We wish we could report that eating a pint of ice cream will banish breast tenderness. It won’t. But there are plenty of dietary tweaks that may lessen the discomfort.
Most breast tenderness can be blamed on hormone fluctuation that precedes menstruation. The breast also responds to menstruation by absorbing extra fluid, which doesn’t help. Another cause is fibrocystic breast disease, in which benign lumps form in the breast tissue and can become tender, especially close to and during menstruation. Stress, pregnancy, and medications like hormones can also cause breast pain. In rare cases, breast cancer (which usually doesn’t involve pain) or noncancerous tumors can cause tenderness, so letting your doctor know about your breast discomfort is a good idea.
Although Ben and Jerry’s won’t make it all better, there are some foods you can add to your diet that may help. Subtracting certain other foods may even be more important.
Oily fish, flaxseed, and other foods high in omega-3 fatty acids
With each bite of grilled salmon, you get omega-3 fatty acids that help balance eicosanoids, hormone-like substances that help control inflammation, pain, and swelling. You also get resolvins, a recently discovered class of anti-inflammatory fats, which appear to ease inflammation much the same way aspirin does.
Flaxseeds seeds offer omega-3 fatty acids as well as some fiber and lignans, plant estrogen that may reduce the risk of breast cancer. To get the most benefit from flaxseeds, buy whole seeds and keep them refrigerated. Grind them as needed in a coffee or spice grinder.
Try to aim for 1,000 milligrams of omega-3s a day, about the amount in 2 ounces of salmon or five walnut halves. If you are not a fish fan, aim to eat 1 tablespoons of ground flaxseed a day, added to breakfast cereals, oatmeal, or yogurt.
If you eat a lot of fatty fish> or other foods high in omega-3s, you need more vitamin E than people whose diets are lower in omega-3s. Look to almonds, wheat germ, and spinach for this vitamin, which may itself help relieve breast pain, although the jury is still out.
The estrogen-like plant chemicals in soy and flaxseed weakly mimic human estrogen and may help assuage breast tenderness. In a small, two month British study of women ages 18 to 35, eating soy protein containing 68 milligrams of soy isoflavones every day ( about the amount in two servings of soy foods) significantly reduced breast tenderness and swelling compared to a placebo. One caveat: If you’re taking tamoxifen or another anti-estrogen medication, such as aromatase inhibitor, you shouldn’t eat soy.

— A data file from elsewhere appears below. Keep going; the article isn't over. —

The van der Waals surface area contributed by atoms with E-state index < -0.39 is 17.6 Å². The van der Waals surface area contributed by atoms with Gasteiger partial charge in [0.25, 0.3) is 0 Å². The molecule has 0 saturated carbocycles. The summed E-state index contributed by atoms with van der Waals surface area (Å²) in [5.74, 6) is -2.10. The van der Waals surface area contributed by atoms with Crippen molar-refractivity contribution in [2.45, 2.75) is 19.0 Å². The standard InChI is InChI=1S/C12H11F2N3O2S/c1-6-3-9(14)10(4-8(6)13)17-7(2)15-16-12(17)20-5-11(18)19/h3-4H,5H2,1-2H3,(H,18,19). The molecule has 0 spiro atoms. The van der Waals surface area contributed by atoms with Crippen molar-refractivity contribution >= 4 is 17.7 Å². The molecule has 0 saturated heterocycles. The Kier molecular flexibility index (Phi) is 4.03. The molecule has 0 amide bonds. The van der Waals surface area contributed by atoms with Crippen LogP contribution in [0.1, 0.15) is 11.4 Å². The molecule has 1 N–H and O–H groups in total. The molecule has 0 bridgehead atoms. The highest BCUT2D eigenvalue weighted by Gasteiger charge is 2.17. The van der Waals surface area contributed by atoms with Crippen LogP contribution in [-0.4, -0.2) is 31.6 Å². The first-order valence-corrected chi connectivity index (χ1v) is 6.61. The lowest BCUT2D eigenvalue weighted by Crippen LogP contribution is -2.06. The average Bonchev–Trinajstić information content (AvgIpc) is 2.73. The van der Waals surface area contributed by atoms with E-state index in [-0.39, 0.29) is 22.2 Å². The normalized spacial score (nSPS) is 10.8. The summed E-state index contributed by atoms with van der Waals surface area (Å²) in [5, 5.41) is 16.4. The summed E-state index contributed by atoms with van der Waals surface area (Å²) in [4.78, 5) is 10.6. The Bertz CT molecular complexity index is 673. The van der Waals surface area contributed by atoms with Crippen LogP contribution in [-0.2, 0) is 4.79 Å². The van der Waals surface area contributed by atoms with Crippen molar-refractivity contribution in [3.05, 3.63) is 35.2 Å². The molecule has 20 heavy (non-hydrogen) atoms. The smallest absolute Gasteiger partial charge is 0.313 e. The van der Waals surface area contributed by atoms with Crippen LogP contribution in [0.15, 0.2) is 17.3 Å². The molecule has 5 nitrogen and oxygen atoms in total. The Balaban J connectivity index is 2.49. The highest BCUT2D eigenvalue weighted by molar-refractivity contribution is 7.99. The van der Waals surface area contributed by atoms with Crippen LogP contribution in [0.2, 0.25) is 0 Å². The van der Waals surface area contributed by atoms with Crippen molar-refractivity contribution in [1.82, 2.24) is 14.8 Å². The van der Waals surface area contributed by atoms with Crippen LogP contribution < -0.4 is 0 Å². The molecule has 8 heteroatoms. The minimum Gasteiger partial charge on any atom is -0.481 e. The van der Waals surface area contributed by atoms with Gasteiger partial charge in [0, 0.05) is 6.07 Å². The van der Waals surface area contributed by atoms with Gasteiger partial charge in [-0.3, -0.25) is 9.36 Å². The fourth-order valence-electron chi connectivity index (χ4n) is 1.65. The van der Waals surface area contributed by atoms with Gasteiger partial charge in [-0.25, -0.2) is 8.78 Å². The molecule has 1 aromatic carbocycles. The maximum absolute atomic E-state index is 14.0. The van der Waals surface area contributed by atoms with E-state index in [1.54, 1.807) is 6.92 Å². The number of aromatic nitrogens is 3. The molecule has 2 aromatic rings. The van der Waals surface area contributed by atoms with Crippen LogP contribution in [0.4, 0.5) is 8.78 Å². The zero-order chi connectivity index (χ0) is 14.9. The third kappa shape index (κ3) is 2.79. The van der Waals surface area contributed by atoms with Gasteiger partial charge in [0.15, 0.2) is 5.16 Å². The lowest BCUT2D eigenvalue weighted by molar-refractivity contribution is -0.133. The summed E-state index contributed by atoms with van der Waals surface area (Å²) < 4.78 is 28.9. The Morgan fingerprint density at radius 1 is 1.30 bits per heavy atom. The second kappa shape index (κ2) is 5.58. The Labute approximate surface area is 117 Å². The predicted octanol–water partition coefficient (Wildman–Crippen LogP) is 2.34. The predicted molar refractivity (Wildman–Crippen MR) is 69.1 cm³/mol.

Try to aim for about 68 milligrams of soy isoflavones daily, about the amount you’d get from a glass of soy milk and a half cup of tofu. It can’t hurt to have one or two soy-based meals a week, snack on edamame (green soybeans), and pour soy milk instead of dairy milk.
Whole grains, lentils, pears, and other foods high in fiber
One of the most important tweaks you can make to your diet to lessen breast tenderness and pain is to eat more fiber. Fiber lowers estrogen levels, which helps minimize breast tenderness as well as other PMS symptoms.
Add about 25 to 35 grams of fiber to your diet a day. You can get there by eating a serving of bran cereal in the morning, a salad with ½ cup of cooked lentils at lunchtime, a pear as a snack, and a cup of winter squash with dinner.
One reason the breast may get sore around menstruation is that they absorb extra fluid. Ironically, drinking plenty of water every day can decrease water retention; the more fluid you drink, the less fluid the body feels it must hold. Drink at least eight 8-ounce glasses a day.
Vitamin E. Some studies have found that vitamin E is helpful in relieving breast pain; others have not. The daily recommended dose is 400IU daily, the dose that appears to relieve breast tenderness in several studies.
Omega-3 fatty acids. Omega-3 fatty acids come in soft gel fish-oil capsules or in liquid forms such as flaxseed oil (though flaxseed oil doesn’t provide any of the fiber or lignans that ground flaxseed does). Choose a supplement that contains vitamin E, which will help prevent spoilage, and store it in the fridge. The dosage amount you want to go for is 1 to 3 grams a day. Check with your doctor before taking omega-3s if you’re also taking a blood thinner such as warfarin (Coumadin).
Chasteberry extract. Women have used chasteberry extract for thousands for years to tame menstrual problems. Over the past 50 years, more than 30 European trials have shown that supplements improve menstrual symptoms, including breast tenderness. Many of the studies suggest taking up to 4 milligrams per day.
Foods to avoid
Saturated fat and most vegetable oils. Put the coffee cake and corn oil away. The saturated fat in butter and fatty meats promotes inflammation, and many experts believe that so do the omega-6 fatty acids found in corn, sunflower, and safflower oil. Canola oil and olive oil are much better choices. Trans fat is a “no no” too, so avoid products with any “partially hydrogenated” ingredients, and buy trans fat-free margarine.
Alcohol. Pass on wine with dinner, at least before and during your period. Alcohol interferes with the normal hormone shifts that occur around menstruation and can increase breast tenderness.
Salt. Salt holds fluid in body tissues, adding to the sweeling that increases breast tenderness.
Caffeine. Although there is no solid evidence that links caffeine with breast tenderness, some doctors still recommend dropping coffee and other caffeinated drinks, primarily because they’ve seen patients improve once they give them up. Try switching to caffeine-free teas and soda for four to six months to see if you notice any difference.